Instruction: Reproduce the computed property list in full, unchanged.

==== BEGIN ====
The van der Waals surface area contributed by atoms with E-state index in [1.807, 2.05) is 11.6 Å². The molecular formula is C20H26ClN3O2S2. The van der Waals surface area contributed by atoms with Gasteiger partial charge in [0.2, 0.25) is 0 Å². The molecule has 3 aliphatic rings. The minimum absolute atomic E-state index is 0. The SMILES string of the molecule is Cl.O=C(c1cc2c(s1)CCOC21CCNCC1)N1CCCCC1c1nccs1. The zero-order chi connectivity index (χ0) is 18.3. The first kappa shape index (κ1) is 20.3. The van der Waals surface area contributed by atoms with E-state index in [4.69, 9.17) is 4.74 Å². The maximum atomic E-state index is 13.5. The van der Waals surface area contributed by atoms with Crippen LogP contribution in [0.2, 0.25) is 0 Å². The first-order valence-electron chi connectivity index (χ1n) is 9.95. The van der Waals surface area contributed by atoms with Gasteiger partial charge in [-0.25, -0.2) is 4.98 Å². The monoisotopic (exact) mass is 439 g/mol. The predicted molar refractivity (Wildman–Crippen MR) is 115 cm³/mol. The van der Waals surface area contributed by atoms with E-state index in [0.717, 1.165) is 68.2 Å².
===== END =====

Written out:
The van der Waals surface area contributed by atoms with E-state index in [1.807, 2.05) is 11.6 Å². The molecular formula is C20H26ClN3O2S2. The van der Waals surface area contributed by atoms with Gasteiger partial charge in [0.2, 0.25) is 0 Å². The molecule has 3 aliphatic rings. The minimum absolute atomic E-state index is 0. The SMILES string of the molecule is Cl.O=C(c1cc2c(s1)CCOC21CCNCC1)N1CCCCC1c1nccs1. The zero-order chi connectivity index (χ0) is 18.3. The first kappa shape index (κ1) is 20.3. The van der Waals surface area contributed by atoms with E-state index in [4.69, 9.17) is 4.74 Å². The maximum atomic E-state index is 13.5. The van der Waals surface area contributed by atoms with Crippen LogP contribution in [0.2, 0.25) is 0 Å². The first-order valence-electron chi connectivity index (χ1n) is 9.95. The van der Waals surface area contributed by atoms with Gasteiger partial charge in [-0.25, -0.2) is 4.98 Å². The monoisotopic (exact) mass is 439 g/mol. The predicted molar refractivity (Wildman–Crippen MR) is 115 cm³/mol. The van der Waals surface area contributed by atoms with E-state index in [0.717, 1.165) is 68.2 Å².